I like the 2001, but with a 4X4 you're adding additional weight onto the truck, which means the gas mileage will suffer. You might get 15 mpg with a 4X4, but unless you really and truly need that option, there's no reason to pay for the extra weight.
I had the choice of a 2009 F150 for $17,000 with 63,000 miles and a 4X4, or a 2008 F150 for $15,000 with 32,000 miles and a 4X2. Both were Triton V8 4.6L engines. I took the second option, because living here in southern VA I don't really need a 4X4.
As far as that 1997 getting 21 mpg in the city and 27 mpg on the highway? Very iffy. If you think those claims might be bogus, you can check the Ford Truck forums for answers.
Don't just look at the price tags, look at the engine/liter sizes and mileage. You also have to remember that if you're buying from an individual and not a business, you have no recourse if the vehicle has damage and the previous owner didn't tell you about it. Body damage can be fixed, but structural damage such as a bent frame will play hell on your tires and gas mileage.
Also, depending on the size of the trailer you plan to haul, a 4.6L may not be big enough. Not all V8s are equal, and if you have a big trailer you'll need a bigger liter size.
Good point about 4x4! I was always told it's better to haul a horse trailer with a 4x4, but there are only a few instances I could think of in my area where it would be helpful (during the muddy seasons). We normally do have a good amount of snow in the winter, 4x4's are better to have in the snow right? (My job has no snow days, I had to drive to work in a snowstorm Saturday, even though 90% of everyone who was on the roads was/got stuck)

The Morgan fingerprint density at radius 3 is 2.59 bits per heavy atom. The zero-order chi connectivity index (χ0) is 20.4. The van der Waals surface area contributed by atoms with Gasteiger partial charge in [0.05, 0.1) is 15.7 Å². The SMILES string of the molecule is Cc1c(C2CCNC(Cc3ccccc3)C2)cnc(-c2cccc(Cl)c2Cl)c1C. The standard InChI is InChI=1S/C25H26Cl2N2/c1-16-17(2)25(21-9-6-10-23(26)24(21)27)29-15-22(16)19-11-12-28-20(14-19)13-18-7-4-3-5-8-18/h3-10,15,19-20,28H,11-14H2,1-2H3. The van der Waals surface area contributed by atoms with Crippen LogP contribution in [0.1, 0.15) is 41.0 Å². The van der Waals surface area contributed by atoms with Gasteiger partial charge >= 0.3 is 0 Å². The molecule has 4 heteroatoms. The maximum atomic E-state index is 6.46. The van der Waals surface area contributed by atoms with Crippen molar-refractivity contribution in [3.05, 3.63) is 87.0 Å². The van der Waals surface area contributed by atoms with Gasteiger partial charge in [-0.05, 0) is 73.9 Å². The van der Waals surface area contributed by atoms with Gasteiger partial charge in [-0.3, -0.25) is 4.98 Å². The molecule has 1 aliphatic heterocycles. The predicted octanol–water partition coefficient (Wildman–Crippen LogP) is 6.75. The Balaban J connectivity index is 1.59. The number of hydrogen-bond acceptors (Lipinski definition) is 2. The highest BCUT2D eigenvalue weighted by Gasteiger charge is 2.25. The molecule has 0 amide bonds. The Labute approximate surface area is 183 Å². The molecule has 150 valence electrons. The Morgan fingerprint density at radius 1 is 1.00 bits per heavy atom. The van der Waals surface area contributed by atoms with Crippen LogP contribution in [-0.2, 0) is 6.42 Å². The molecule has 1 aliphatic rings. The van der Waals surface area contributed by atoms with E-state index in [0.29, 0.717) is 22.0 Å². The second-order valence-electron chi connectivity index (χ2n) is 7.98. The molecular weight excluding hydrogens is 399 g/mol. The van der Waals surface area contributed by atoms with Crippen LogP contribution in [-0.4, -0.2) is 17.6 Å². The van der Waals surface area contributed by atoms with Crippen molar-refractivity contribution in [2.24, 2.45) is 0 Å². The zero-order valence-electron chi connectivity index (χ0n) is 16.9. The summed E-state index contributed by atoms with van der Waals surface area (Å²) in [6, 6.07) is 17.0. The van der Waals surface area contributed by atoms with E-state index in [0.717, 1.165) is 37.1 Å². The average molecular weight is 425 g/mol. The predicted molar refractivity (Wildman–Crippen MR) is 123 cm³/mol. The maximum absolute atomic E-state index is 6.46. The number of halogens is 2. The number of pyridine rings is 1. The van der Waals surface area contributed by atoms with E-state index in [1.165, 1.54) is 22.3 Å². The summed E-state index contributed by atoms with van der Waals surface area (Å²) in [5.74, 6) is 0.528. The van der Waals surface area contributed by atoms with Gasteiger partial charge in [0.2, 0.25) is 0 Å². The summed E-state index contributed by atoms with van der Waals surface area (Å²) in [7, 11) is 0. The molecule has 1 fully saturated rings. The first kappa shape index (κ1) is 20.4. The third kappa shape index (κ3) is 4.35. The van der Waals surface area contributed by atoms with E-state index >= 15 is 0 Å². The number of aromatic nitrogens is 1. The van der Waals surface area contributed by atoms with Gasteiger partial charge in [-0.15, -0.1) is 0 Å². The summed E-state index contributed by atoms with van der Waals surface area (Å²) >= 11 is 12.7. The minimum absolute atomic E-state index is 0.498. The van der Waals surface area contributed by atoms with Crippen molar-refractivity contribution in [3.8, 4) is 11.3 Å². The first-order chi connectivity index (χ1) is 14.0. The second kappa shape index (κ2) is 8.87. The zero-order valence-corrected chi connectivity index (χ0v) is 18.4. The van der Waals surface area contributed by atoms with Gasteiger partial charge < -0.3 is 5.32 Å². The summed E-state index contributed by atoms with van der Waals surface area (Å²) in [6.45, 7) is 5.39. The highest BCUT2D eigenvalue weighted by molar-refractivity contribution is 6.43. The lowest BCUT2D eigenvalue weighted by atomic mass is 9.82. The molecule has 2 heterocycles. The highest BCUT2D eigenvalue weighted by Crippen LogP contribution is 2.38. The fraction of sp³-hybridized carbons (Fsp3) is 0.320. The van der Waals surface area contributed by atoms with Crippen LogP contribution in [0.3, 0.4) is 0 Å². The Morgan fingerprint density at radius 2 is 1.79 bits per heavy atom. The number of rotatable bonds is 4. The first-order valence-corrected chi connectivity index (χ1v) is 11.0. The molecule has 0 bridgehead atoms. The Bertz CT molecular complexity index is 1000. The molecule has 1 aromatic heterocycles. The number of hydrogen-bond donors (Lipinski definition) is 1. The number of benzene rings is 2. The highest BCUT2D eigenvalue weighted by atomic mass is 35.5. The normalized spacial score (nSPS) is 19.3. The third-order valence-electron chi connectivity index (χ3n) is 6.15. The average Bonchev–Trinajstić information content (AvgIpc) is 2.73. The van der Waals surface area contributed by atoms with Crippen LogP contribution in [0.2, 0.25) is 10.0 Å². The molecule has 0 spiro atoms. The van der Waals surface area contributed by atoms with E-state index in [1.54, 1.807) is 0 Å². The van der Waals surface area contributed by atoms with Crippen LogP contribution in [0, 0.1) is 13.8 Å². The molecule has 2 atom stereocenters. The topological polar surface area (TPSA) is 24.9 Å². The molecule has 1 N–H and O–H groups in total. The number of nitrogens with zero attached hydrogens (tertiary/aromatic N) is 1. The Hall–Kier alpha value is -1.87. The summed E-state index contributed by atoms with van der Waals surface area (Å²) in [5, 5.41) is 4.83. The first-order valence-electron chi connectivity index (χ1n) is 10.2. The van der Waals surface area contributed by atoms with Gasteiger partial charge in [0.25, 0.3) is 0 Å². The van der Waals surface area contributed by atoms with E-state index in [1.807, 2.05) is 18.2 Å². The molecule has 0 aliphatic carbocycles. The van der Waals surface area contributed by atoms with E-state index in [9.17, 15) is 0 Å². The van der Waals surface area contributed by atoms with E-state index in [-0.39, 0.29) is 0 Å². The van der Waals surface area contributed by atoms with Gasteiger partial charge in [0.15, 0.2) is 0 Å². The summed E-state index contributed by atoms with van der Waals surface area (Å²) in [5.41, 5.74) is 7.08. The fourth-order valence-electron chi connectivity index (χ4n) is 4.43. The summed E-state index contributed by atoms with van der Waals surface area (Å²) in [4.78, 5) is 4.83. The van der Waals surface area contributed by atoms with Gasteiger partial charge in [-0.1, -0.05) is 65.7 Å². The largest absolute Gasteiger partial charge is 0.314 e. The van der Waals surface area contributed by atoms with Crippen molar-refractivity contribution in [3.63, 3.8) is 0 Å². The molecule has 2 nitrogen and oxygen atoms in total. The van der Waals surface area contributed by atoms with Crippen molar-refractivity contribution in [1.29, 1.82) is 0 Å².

I plan on having a mechanic look over the car before I would buy it if from an owner (like a vet check
) but I assume there are things he could miss, and it could still be risky.
What would you be looking for engine wise if you were just looking to haul a 2 horse trailer? I think all together (trailer, horses, tack) is about 5,000 lbs. Last season my friend hauled the trailer (with two horses) in an SUV which could roughly pull 6,000 (can't remember engine specifics). I know SUV's aren't the best option, but I'm hoping it won't be too much on a 4.6 L. I guess I'll have to look up the specifics, but how much do you think a 4.6 L could pull? I know someone with a four horse trailer (bumper pull, stock) that I might like to borrow every once and a while (most likely with only 3 horses)